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Air Pollution, Emission Control Area, MARPOL, Public Health, Indigenous Peoples, International Maritime Organization (IMO), North American Emission Control Area (NAECA), Ship Emissions, Truth and Reconciliation Commission (TRC), United Nations Declaration on the Rights of Indigenous Peoples (UNDRIP)


Since the adoption of Annex VI of the International Convention on the Prevention of Pollution from Ships, 1973/78, the International Maritime Organization has gradually expanded the scope of ship emission regulation to include VOCs, SOx, NOx, particulate matter and, more recently, greenhouse gas emissions. This regulatory effort has not been integrated and displays some inconsistency and even fragmentation, resulting in different levels of environment protection for different regions and even potential conflicts between standards. The regulation of use and carriage of heavy sulphur fuel oil may lead to increase of clean fuel use and thereby produce more CO2 emissions. Designation of emission control areas under Annex VI has benefitted public health in the Baltic, North Sea and North American waters, but not Arctic waters and coastal communities adjacent to international trade routes elsewhere. This chapter discusses the prospects and pitfalls of ship emissions regulation and argues for the development of an integrated approach consistent with the IMO’s own principles of regulation and enhancement of air emission standards in Arctic waters.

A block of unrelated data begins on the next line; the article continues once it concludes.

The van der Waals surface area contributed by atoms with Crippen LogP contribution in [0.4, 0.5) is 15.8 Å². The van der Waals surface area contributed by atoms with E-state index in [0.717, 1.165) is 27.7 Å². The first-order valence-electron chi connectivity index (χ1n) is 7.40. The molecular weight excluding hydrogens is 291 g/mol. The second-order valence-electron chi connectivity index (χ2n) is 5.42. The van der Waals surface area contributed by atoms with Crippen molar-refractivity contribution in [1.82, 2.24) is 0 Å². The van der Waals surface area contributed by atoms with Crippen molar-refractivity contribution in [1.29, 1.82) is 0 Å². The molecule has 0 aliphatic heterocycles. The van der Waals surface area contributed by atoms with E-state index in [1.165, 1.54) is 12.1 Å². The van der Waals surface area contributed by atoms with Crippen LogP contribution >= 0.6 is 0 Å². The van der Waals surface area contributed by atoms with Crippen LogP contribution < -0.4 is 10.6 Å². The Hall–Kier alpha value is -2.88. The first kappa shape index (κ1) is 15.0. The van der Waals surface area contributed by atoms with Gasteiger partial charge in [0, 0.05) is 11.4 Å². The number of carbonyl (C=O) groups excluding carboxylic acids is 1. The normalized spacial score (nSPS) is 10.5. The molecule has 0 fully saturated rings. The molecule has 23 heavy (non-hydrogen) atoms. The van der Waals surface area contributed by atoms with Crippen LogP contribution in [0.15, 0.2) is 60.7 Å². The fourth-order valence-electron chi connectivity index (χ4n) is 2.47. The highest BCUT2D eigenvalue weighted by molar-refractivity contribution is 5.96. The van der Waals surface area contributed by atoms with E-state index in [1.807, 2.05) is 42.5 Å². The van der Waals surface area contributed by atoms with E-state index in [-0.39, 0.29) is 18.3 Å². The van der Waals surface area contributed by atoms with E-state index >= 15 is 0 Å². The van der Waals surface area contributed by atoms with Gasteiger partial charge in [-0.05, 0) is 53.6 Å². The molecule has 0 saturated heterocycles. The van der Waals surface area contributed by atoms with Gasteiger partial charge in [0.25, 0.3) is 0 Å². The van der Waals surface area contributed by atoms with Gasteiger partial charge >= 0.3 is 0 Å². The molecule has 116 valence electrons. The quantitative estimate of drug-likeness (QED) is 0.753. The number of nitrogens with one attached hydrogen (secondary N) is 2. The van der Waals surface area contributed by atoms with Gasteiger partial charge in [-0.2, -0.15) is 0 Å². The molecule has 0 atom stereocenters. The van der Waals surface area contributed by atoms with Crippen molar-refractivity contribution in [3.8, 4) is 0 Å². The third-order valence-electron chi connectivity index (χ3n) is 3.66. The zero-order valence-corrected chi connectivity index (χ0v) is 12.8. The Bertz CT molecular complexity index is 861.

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Creative Commons Attribution 4.0 International License
This work is licensed under a Creative Commons Attribution 4.0 International License.